AD Ports Group has signed a shareholder agreement with KMTF (Kazmortransflot), to launch an exclusive joint venture, 51 percent owned by AD Ports Group and 49 percent owned by KMTF, to provide offshore and shipping services for energy companies in the Caspian Sea.
Furthermore, the two parties have signed an agreement to pool tanker resources.
The joint venture, which will look at investments opportunistically will offer a broad range of services, including offshore support vessels, integrated offshore logistics and subsea solutions and, at a later stage, will offer container feedering, ro-ro and crude oil transportation in the Caspian Sea and the Black Sea. The enterprise will tender for a number of identified projects with estimated maritime contract values of more than USD780 million.
By combining AD Ports Group’s diverse portfolio of global maritime services and shallow water offshore expertise with the strong fleet, track record and local knowledge of KMTF, the joint venture will create an important new entrant in the highly valued Caspian Sea and the Black Sea region. The endeavour can expect to create opportunities around the region, particularly with the ongoing upgrades of fleets and facilities currently taking place, and some major offshore projects, such as the multi-billion-dollar expansion of the Kashagan field.
AD Ports Group and KMTF also signed a seven-year vessel pooling agreement, the joint venture includes the provision of several tankers for the transportation of crude oil internationally. Furthermore, the agreement will see KMTF’s fleet working alongside SAFEEN Group’s existing AFRAMAX tanker, with intent to acquire further vessels in the short-term. The objective is to jointly carry 8-10 million tonnes of crude annually in the medium-term.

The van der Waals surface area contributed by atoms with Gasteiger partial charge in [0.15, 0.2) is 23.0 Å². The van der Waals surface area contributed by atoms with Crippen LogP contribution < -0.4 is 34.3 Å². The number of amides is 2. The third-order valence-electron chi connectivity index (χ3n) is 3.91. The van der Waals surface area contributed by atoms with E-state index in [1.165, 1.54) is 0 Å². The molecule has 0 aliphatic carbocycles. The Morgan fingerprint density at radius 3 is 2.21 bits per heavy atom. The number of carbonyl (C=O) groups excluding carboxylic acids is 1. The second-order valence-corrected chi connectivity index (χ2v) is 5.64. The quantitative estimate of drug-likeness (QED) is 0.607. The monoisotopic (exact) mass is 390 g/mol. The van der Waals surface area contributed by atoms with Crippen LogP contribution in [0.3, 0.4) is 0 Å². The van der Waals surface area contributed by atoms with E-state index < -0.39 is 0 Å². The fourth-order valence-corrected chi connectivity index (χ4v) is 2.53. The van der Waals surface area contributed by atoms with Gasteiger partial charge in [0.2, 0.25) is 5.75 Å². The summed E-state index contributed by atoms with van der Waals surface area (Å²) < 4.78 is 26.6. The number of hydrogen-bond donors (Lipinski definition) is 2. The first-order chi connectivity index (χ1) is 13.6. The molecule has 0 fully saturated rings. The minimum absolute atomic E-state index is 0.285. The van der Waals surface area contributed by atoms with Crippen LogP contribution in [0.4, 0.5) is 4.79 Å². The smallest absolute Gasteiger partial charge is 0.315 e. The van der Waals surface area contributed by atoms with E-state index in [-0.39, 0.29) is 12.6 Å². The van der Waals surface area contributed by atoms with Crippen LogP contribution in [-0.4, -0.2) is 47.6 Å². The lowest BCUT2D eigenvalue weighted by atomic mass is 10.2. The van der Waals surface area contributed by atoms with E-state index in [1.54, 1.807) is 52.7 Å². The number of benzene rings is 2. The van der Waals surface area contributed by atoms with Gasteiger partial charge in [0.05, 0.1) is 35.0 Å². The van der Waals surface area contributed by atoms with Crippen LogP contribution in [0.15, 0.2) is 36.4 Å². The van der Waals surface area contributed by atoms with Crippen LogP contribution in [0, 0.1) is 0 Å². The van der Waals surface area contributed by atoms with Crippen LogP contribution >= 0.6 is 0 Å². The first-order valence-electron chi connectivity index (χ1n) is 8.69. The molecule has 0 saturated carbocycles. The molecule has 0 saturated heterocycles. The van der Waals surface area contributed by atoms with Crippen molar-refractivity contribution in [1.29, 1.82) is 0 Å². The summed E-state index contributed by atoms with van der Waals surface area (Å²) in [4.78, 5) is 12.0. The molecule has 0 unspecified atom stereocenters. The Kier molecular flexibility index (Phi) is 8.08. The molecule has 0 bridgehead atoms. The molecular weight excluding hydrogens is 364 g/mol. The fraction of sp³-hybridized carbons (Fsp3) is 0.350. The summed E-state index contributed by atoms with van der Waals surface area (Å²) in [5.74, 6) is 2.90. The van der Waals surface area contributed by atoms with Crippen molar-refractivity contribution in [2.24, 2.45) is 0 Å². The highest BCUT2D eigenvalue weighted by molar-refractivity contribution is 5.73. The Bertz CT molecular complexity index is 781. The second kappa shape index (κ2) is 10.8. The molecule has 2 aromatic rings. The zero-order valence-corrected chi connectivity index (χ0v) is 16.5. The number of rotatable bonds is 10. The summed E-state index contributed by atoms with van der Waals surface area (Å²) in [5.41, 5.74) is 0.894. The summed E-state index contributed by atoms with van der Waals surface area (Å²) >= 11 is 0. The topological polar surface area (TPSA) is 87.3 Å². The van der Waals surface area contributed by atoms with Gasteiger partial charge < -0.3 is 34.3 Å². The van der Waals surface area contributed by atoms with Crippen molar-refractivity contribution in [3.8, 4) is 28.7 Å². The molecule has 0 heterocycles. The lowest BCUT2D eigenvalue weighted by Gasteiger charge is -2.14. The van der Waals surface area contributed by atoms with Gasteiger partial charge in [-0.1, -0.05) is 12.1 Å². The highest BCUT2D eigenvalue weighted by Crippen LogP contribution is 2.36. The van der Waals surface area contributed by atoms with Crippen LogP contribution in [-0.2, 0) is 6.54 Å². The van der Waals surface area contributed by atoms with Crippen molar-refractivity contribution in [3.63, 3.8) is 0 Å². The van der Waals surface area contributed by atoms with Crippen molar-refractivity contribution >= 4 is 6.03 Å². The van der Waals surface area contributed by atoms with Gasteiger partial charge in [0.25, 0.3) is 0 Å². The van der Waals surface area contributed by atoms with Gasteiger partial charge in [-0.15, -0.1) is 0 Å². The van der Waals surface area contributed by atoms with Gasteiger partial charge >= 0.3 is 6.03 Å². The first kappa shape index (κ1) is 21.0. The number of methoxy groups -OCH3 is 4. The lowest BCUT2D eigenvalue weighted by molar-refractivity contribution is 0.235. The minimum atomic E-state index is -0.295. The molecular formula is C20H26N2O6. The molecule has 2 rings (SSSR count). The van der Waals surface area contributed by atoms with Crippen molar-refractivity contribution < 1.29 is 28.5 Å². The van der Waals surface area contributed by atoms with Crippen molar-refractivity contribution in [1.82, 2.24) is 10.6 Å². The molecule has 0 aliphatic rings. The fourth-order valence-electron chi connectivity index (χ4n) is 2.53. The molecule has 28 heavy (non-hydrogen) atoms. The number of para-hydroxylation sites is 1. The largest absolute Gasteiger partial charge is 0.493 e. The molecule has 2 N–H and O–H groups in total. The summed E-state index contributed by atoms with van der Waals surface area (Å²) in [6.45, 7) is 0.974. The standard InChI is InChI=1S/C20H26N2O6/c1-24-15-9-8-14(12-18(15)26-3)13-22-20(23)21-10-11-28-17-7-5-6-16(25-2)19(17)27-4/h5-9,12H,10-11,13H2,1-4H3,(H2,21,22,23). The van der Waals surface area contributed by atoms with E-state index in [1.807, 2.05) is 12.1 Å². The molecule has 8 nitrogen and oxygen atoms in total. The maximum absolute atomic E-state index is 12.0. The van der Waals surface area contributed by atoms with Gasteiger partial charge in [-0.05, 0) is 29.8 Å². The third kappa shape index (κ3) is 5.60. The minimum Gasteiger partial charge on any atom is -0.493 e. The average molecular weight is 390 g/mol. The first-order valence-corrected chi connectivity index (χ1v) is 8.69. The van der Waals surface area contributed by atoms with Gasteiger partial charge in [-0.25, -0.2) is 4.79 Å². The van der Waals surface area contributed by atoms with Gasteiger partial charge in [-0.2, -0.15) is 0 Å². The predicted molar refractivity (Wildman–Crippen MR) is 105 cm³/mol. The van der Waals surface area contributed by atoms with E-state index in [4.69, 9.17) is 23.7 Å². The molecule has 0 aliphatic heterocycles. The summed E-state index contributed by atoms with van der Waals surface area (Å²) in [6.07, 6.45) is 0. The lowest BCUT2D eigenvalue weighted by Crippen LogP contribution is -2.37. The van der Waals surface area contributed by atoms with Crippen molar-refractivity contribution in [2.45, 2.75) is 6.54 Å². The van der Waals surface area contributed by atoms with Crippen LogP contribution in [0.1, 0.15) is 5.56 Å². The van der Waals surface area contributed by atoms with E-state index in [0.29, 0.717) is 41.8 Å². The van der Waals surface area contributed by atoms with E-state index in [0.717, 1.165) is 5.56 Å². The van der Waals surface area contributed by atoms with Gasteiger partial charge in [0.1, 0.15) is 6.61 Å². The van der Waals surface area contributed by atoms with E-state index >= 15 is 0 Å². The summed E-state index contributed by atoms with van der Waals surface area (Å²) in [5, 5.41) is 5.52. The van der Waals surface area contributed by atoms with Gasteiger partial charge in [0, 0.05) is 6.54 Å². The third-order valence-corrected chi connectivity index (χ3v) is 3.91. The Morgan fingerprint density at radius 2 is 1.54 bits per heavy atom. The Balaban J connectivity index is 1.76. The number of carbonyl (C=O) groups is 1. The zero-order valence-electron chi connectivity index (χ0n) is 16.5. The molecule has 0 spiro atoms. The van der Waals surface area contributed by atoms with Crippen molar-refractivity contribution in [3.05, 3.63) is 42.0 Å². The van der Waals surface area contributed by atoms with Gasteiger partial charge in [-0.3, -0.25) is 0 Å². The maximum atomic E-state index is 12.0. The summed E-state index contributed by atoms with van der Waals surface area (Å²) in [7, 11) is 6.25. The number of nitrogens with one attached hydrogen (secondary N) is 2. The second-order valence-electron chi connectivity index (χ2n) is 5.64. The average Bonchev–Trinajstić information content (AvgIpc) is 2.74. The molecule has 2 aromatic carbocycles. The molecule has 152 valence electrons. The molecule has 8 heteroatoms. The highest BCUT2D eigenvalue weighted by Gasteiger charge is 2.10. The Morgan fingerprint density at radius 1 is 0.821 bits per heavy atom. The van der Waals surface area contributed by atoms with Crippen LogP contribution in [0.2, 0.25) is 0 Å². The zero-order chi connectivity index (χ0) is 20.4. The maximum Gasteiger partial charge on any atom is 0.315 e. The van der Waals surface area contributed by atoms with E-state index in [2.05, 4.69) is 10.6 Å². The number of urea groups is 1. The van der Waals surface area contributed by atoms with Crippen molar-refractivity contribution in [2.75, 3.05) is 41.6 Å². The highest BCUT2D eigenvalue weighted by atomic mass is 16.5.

The Caspian Sea region is one of the oldest oil-producing areas in the world and is an increasingly important source of global energy production.
Mirzagaliyev Magzum, Chairman, KazMunayGas, said, “This is an alliance of two world class companies who complement each other’s strengths and understanding of the market. As the world looks for reliable energy sources in challenging conditions, we will be able to provide a full portfolio of services supported by a modern fleet and teams of experts combining local knowledge and global experience. Companies operating in the Caspian Sea oil fields are looking for reliable partners and a broad range of value-added services. Working together, KMTF and AD Ports Group will provide the ideal solution.”
Caption: Captain Mohamed Juma Al Shamisi, Managing Director and Group CEO, AD Ports Group, and Mirzagaliyev Magzum, Chairman, KazMunayGas, witness the signing of the agreement between AD Ports Group and KMTF (Kazmortransflot), by Captain Ammar Mubarak Al Shaiba, Acting CEO of the Maritime Cluster and SAFEEN Group, AD Ports Group, and Aidar Orzhanov, General Director (Chairman of the Management Board), “Kazmortransflot”
FedEx to outsource more cargo flying in cost-cutting effort